Companies Increasingly Turn to the Collective Intelligence of Crowds for Innovation
By Karyl Scott
The collective intelligence of communities is far greater than the work of a single individual. That’s why so many organizations are turning to crowdsourcing for innovation.
According to social scientist Nicolas Christakis, the collective intelligence of groups provides a powerful problem solving capability. “Groups are great at identifying the optimum path to a solution,” says Christakis in his “Big Think” video on YouTube. Christakis is a sociologist and physician who conducts research on social networks and biosocial science and directs the Human Nature Lab at Yale University.
There are a number of web sites that elicit innovative ideas and solutions to difficult scientific and mathematical problems such as Foldit and Quantum Moves.
Foldit invited the general public to play protein-folding games to discover new research strategies. A group of video-game players solved a molecular puzzle that had stumped scientists for years, figuring out the detailed molecular structure of a protein-cutting enzyme from a virus found in rhesus monkeys.
Corporations are also turning to the public to solve intractable problems. Dell IdeaStorm website launched in 2007 to try out its ideas on the public and to engage with consumers on innovative new products. To date, over 20,000 ideas have been submitted and more than 500 implemented.
A number of large corporations have held crowd source competitions with monetary prizes for the winning idea. Network equipment maker Cisco Systems Inc. launched the I-Prize contest for the most innovative business plan. A husband, wife and her brother won the prize in 2008 for a plan that showed how TCP/IP technology could be used to increase energy efficiency. They won a $250,000 prize.
Energy giant Statoil of Norway has launched an innovation portal and a LinkedIn Knowledge Network group in its search for solutions to specific business and engineering problems. Statoil, which is the largest corporation in Northern Europe, recently awarded a prize for an idea that will help it increase the speed and safety of inspecting offshore oil and gas production equipment.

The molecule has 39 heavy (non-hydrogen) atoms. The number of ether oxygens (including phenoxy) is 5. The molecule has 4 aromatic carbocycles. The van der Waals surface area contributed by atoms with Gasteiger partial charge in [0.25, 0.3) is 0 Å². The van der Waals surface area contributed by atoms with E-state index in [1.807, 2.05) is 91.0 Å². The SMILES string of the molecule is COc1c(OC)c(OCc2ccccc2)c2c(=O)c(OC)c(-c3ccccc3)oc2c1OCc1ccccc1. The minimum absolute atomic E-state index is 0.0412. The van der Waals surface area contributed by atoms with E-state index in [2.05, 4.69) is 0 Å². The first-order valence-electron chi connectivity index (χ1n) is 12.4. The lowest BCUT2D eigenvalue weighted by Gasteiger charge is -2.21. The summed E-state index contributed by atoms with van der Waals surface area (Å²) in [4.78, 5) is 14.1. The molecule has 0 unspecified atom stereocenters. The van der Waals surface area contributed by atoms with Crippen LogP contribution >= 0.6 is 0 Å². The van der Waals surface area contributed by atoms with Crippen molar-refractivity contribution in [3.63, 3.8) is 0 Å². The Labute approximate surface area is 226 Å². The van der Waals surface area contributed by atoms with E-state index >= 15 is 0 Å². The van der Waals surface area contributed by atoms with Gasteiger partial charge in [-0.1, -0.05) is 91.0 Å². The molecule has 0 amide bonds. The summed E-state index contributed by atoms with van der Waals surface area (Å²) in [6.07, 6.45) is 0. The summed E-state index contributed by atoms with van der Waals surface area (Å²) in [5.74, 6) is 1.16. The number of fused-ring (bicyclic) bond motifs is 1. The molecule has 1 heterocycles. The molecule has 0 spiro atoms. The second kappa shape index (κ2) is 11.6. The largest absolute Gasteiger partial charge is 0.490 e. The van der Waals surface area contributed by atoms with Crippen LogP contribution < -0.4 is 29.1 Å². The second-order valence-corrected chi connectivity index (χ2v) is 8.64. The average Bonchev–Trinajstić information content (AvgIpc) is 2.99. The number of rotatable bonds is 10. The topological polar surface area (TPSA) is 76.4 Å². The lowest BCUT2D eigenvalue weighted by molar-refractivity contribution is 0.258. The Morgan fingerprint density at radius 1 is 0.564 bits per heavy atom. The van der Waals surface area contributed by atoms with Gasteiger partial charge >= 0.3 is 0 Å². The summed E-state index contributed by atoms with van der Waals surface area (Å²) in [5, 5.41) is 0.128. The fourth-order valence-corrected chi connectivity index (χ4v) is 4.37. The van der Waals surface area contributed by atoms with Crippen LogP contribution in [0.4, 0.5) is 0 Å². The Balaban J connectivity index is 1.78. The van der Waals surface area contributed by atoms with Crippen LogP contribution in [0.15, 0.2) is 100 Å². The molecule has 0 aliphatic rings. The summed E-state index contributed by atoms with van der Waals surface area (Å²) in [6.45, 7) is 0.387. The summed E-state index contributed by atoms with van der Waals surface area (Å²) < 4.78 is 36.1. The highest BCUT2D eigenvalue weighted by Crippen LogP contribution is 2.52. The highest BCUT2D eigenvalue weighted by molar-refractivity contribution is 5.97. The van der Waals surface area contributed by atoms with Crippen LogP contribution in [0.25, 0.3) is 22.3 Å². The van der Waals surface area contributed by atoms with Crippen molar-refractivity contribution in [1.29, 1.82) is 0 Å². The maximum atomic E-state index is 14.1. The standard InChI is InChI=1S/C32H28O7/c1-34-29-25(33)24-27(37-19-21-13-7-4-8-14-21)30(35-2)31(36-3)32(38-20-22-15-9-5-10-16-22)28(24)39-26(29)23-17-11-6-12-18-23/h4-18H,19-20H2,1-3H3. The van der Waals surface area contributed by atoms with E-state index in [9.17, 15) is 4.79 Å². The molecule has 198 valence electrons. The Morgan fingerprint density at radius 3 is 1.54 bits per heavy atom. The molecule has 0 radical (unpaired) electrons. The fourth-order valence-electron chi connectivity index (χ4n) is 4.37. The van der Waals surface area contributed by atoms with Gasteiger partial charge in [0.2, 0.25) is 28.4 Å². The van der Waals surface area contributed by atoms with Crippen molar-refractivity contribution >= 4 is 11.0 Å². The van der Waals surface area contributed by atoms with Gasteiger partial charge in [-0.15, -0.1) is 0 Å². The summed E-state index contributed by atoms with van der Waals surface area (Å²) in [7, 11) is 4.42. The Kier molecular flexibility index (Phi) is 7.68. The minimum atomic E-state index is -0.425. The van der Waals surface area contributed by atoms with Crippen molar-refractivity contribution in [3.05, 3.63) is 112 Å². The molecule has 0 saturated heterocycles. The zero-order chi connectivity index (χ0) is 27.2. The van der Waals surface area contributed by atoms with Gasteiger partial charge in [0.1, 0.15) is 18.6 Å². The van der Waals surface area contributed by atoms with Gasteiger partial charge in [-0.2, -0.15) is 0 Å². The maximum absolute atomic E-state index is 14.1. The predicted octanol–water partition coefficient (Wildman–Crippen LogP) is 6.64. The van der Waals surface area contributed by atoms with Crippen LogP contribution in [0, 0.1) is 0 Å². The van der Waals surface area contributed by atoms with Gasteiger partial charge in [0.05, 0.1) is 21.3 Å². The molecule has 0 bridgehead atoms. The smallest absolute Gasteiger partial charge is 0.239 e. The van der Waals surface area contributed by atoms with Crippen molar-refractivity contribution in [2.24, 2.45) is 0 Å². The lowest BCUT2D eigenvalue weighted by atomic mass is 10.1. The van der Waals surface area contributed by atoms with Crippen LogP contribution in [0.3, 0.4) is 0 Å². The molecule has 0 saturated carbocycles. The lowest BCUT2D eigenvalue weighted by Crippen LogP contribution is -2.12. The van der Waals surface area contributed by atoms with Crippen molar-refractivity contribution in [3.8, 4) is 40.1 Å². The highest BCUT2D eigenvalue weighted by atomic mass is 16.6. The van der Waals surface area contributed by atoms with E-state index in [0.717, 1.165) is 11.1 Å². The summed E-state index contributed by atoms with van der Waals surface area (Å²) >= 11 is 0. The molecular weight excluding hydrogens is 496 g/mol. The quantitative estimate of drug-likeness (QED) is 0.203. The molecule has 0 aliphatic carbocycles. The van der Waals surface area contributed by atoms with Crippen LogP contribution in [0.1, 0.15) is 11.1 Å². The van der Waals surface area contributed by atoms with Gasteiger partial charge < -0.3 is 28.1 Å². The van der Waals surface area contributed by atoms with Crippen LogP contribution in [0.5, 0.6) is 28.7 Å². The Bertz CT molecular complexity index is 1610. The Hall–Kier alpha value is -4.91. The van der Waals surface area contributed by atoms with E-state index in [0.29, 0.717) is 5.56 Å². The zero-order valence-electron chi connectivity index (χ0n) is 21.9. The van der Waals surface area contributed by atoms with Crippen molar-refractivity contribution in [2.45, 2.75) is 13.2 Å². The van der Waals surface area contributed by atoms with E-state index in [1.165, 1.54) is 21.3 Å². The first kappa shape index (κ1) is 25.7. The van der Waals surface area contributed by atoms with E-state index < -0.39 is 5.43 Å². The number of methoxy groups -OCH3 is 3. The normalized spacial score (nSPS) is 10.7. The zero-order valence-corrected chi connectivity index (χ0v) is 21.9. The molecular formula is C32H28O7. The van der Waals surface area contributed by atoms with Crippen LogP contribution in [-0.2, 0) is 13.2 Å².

Well-known tech investor Chris Dixon, a partner at Andreessen Horowitz, suggests that great innovation no longer originates in traditional R&D labs at large corporations, such as the fabled Bell Labs, but from distributed communities.
That notion is not lost on 100-year-old telecommunications giant AT&T, which is using crowdsourcing across its entire employee base to mine for innovative ideas. AT&T conducts an internal innovation program called the Pipeline in which all employees can contribute ideas, undergo a peer review and potentially receive funding for product development. AT&T calls this the crowdsourcing of innovation. Since the program was launched in 2009, some 5,000 ideas per month have been submitted.
Waze Ltd. was founded in 2006 in Israel and was acquired by Google in 2013 for $1 billion. Waze uses crowd-contributed data to power its traffic app. A community of 100,000 users contributes real-time information about traffic, construction zones, accidents and road closures. Contributors can also clue users into speed traps. Google recently integrated the Waze technology into Google Maps, providing real-time traffic information.
Just as open source software development has been embraced by major computer companies such as IBM (which now uses the Linux operating system to power its mainframe computers), the crowdsourcing of ideas will likely become a commonplace practice in corporations’ quest to innovate, disrupt and dominate new markets.